Firstly, the cost of this project is too high for simply lighting Kathmandu streets relative to the cost of other major infrastructure projects that are in a desperate need for funding. Durbar Marg, already one of the poshest areas in the country, has a plethora of high-end shops and restaurants that attract mostly wealthy youngsters and mid-aged people. Undoubtedly the additional 30 solar lights, pavements and benches will make a pleasant visiting experience of the street. However, spending Rs.11.7 million in installation alone and an additional Rs. 7.3 million in maintenance each year seems simply too extravagant for a country that faces 84 hours of power cuts per week. To make matters worse, KMC plans to install additional 600 lights in major city areas like New Baneshwor, Swayambhu, Basantapur, Singha Durbar, Tripureshwore and Thapathali using the ADB funds.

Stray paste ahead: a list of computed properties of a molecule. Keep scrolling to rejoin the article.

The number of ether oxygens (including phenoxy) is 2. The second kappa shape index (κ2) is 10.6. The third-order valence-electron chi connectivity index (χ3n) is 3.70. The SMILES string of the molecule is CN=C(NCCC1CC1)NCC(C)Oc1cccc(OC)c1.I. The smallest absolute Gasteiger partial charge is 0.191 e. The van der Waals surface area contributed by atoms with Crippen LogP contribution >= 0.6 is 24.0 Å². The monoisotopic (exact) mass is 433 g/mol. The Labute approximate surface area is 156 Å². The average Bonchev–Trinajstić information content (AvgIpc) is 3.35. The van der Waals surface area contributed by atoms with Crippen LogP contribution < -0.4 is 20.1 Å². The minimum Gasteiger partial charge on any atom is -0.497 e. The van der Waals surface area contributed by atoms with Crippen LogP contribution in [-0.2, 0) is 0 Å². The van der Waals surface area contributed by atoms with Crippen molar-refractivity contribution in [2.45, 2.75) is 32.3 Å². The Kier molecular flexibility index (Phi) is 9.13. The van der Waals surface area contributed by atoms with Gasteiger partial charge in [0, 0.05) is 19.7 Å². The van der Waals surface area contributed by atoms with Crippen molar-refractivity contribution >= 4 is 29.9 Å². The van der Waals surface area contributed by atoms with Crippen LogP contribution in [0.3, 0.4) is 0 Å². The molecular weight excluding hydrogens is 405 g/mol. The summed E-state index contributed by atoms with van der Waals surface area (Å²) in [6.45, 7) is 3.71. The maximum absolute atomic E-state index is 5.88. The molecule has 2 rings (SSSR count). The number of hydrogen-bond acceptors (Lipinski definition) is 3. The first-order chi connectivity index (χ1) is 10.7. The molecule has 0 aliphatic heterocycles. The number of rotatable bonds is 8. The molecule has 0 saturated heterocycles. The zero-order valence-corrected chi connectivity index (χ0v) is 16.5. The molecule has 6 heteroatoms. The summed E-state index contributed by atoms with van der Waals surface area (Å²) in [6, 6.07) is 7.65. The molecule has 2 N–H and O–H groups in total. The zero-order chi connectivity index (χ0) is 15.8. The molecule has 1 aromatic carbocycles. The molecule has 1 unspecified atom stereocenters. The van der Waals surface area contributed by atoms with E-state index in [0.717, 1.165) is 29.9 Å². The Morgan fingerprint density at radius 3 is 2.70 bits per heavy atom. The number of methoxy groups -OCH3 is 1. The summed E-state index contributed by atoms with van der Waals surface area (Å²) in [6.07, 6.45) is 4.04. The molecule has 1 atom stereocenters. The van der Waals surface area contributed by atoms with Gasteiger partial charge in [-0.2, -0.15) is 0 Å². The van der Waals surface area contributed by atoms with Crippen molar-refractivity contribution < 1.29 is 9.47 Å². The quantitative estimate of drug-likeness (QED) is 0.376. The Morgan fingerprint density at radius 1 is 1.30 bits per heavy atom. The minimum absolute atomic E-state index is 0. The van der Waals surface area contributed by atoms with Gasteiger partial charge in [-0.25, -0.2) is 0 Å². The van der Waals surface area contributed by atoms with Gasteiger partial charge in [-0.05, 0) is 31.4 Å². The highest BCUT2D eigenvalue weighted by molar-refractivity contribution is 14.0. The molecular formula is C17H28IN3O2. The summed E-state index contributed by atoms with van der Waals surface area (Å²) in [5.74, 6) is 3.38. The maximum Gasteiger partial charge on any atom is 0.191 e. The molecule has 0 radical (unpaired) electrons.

Secondly, the way this entire project was completed seems extremely dubious and points a big finger towards the financial gain of few special interest groups. At the onset of this project, the original plan was to share the costs between KMC and public and consumer committees. However, that plan failed when the public and consumer committees showed no particular interest in investing in this project. The project commenced anyways. The fact that this project was planned, funded and completed despite little to no interest from key stakeholders raises a major red flag regarding the true intention behind this project. One argument we keep hearing at attempts to justify this project is that, this project will contribute substantial financial benefits to the Durbarmarg area. In a statement by the Durbar Marg Development Board president, he claimed that the Durbar Marg area will be witnessing additional business transactions of over Rs. 100 million per year due to two hours of extended business hours by 150 businesses. These additional operational hours will in turn help the government collect an extra Rs. 20 million VAT. They also plan on raising money by advertising on electric boards operated by these lights. While these facts and figures do look alluring, their accuracy is seriously questionable. Only time will tell.